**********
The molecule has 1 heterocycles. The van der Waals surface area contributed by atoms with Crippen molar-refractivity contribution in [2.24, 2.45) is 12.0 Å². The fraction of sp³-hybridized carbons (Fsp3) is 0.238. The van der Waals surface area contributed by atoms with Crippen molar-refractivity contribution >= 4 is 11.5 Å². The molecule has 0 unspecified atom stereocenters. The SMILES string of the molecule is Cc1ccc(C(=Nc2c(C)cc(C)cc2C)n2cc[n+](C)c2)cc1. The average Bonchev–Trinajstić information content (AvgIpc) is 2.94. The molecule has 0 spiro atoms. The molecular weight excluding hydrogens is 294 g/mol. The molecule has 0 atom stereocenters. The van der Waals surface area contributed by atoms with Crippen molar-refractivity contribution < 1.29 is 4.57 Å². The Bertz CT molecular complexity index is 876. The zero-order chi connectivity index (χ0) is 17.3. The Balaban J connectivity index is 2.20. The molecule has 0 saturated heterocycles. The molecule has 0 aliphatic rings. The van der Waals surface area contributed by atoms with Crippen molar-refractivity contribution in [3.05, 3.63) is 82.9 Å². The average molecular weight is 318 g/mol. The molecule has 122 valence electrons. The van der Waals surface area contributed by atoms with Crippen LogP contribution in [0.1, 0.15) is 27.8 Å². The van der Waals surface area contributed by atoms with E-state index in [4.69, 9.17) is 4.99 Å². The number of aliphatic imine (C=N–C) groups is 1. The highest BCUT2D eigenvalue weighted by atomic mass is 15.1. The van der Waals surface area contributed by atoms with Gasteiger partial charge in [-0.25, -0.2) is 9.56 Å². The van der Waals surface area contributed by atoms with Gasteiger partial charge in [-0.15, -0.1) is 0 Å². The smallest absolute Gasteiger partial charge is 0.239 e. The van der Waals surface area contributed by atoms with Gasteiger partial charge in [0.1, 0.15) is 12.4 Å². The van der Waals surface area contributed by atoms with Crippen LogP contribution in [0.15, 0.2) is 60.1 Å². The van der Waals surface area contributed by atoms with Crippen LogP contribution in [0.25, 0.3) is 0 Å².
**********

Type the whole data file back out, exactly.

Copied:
The molecule has 1 heterocycles. The van der Waals surface area contributed by atoms with Crippen molar-refractivity contribution in [2.24, 2.45) is 12.0 Å². The fraction of sp³-hybridized carbons (Fsp3) is 0.238. The van der Waals surface area contributed by atoms with Crippen molar-refractivity contribution >= 4 is 11.5 Å². The molecule has 0 unspecified atom stereocenters. The SMILES string of the molecule is Cc1ccc(C(=Nc2c(C)cc(C)cc2C)n2cc[n+](C)c2)cc1. The average Bonchev–Trinajstić information content (AvgIpc) is 2.94. The molecule has 0 spiro atoms. The molecular weight excluding hydrogens is 294 g/mol. The molecule has 0 atom stereocenters. The van der Waals surface area contributed by atoms with Crippen molar-refractivity contribution < 1.29 is 4.57 Å². The Bertz CT molecular complexity index is 876. The zero-order chi connectivity index (χ0) is 17.3. The Balaban J connectivity index is 2.20. The molecule has 0 saturated heterocycles. The molecule has 0 aliphatic rings. The van der Waals surface area contributed by atoms with Crippen molar-refractivity contribution in [3.05, 3.63) is 82.9 Å². The average molecular weight is 318 g/mol. The molecule has 122 valence electrons. The van der Waals surface area contributed by atoms with Crippen LogP contribution in [0.1, 0.15) is 27.8 Å². The van der Waals surface area contributed by atoms with E-state index in [4.69, 9.17) is 4.99 Å². The number of aliphatic imine (C=N–C) groups is 1. The highest BCUT2D eigenvalue weighted by atomic mass is 15.1. The van der Waals surface area contributed by atoms with Gasteiger partial charge in [-0.25, -0.2) is 9.56 Å². The van der Waals surface area contributed by atoms with Gasteiger partial charge in [-0.15, -0.1) is 0 Å². The smallest absolute Gasteiger partial charge is 0.239 e. The van der Waals surface area contributed by atoms with Gasteiger partial charge in [0.1, 0.15) is 12.4 Å². The van der Waals surface area contributed by atoms with Crippen LogP contribution in [0.15, 0.2) is 60.1 Å². The van der Waals surface area contributed by atoms with Crippen LogP contribution in [0.25, 0.3) is 0 Å².